The Associated Press obtained an advance copy of "Power, Politics and Death: A Front-Row Account of Nigeria Under the Late President Yar'Adua" from the author, who now writes a column for ThisDay newspaper. Reuben Abati, a spokesman for current President Goodluck Jonathan, declined to comment on the book. A spokesman for the ruling People's Democratic Party did not respond to a request for comment.

In the book, Adeniyi acknowledges Yar'Adua's ascension to power through a rigged 2007 presidential election. Yar'Adua, already sickly from a chronic kidney condition, weakened quickly under the strain of the presidency.

Those around him tried to protect his image. Adeniyi recounts instructing a cameraman from the state-run television network to film the president from the side only in one instance in 2008 to hide Yar'Adua's swollen face after an allergic reaction.

Yar'Adua then had "minor surgery" in Germany, but could only work a few hours a day, if at all, after the procedure, Adeniyi writes. As he grew sicker, Yar'Adua began receiving medical treatment in Saudi Arabia with government officials suspecting that "American security agents had penetrated the (German) hospital and had gained access to the president's health profile," according to the book.

At one point during a trip to Togo, the military officer assigned to Yar'Adua had to drape traditional robes over his arm to hide the fact he needed to nearly carry the president off a landing strip, the book claims.

Yar'Adua departure in late November 2009 for a several-month stay at a hospital in Saudi Arabia set up a constitutional crisis that saw government grind to a halt in the OPEC member nation. The National Assembly ultimately voted to empower then-Vice President Jonathan to serve as acting president. Yar'Adua was whisked back into Nigeria's capital Abuja under the cover of darkness days later, apparently unable to talk. He apparently was brought back so those close to Yar'Adua could exert control over Jonathan.

Soldiers deployed to the Abuja airport to escort Yar'Adua home in an ambulance without Jonathan's knowledge, the book claims. The next day, rumors of a possible coup flourished.

"There were fears among (Jonathan's) closest aides he could be shot by the soldiers," the book claims.

It later adds: "Signals from the military were also hazy, with fears that some soldiers could take out both Yar'Adua and Jonathan."

Yar'Adua died on May 5, 2010. Jonathan was sworn in as president the next day.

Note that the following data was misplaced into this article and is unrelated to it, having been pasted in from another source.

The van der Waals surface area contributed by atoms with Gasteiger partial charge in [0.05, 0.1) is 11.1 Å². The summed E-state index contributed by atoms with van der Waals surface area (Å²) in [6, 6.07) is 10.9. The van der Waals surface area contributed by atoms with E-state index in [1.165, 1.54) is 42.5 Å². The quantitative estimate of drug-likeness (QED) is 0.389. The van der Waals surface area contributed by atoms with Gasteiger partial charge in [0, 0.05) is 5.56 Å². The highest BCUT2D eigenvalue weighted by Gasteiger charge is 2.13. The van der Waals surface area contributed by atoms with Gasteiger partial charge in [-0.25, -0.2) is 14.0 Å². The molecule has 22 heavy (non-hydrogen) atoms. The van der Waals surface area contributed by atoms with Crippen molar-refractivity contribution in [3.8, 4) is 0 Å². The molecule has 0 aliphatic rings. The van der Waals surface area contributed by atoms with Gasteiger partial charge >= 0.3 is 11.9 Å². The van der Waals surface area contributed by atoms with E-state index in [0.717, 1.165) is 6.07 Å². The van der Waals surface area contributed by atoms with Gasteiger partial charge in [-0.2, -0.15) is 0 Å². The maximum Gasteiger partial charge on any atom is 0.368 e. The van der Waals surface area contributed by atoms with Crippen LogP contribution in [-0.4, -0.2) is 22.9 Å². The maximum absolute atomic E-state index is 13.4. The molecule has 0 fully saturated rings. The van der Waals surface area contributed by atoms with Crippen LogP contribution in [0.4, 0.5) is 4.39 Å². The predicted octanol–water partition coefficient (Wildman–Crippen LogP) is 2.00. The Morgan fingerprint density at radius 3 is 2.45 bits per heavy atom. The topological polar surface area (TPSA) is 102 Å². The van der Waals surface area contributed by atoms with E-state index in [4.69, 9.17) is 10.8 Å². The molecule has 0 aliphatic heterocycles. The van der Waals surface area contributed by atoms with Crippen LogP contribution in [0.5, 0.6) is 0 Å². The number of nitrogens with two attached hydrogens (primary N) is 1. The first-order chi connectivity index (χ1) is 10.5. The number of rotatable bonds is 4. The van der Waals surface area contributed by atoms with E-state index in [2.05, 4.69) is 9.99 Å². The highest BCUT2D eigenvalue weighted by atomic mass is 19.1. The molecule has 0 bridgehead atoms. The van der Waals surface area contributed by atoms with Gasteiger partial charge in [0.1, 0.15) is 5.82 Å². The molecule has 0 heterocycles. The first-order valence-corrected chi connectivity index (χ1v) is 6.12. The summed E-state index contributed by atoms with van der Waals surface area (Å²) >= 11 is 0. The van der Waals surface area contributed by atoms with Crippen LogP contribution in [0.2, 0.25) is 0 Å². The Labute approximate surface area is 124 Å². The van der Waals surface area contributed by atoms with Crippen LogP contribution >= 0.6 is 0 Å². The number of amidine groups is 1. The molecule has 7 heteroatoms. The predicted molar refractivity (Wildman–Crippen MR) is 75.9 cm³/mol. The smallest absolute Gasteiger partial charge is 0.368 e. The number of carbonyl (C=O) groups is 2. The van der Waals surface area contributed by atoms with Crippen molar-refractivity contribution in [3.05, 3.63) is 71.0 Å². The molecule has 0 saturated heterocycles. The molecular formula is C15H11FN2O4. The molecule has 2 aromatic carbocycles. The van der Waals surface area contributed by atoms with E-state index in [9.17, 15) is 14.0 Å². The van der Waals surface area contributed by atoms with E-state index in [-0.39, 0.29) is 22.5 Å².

The book also describes the Yar'Adua-led amnesty program offered to militants in the country's Niger Delta, where foreign oil firms have pumped crude oil for more than 50 years. Despite the billions of dollars earned yearly from oil sales, the region remains desperately poor and polluted.

The Movement for the Emancipation of the Niger Delta was the region's premier militant group, its rise aided by a series of weapons thefts engineered by the group's alleged leader Henry Okah from Nigerian military depots, Adeniyi writes. The theft of thousands of weapons, including pistols, machine guns and rocket launchers, "was so staggering and the crime so well organized that the investigating team could hardly determine the exact amount of arms removed," Adeniyi writes.

Okah, who denies leading the militant group, now faces terrorism charges in South Africa over a dual car bombing Oct. 1, 2010, in Abuja that killed at least 12 people. Six soldiers were sentenced to life in prison over the arms thefts.


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20 million unemployed in Nigeria

Twenty million Nigerian youths are unemployed and are a security threat, the Federal Government has warned.

The Minister of Youths and Social Development Mr. Bolaji Abdullahi in a presentation to the Senate Committee on Youths and Women Affairs yesterday also lamented what he described as the negligible return on the annual N43 billion expended on the National Youth Service Corps (NYSC) scheme.

The Minister at an interactive session also revealed that security had become a primary consideration in the deployment of corps members even as he disclosed plans to redirect the scheme towards national priority areas as agriculture, education, rural health and infrastructure.

Abdulahi told the Senator Helen Eseune led committee that the unemployment figure estimated at 41.6% was about the highest in the world noting that the lack of employment opportunities coupled with a sense of hopelessness make the youth susceptible to violence, crime, and terrorism.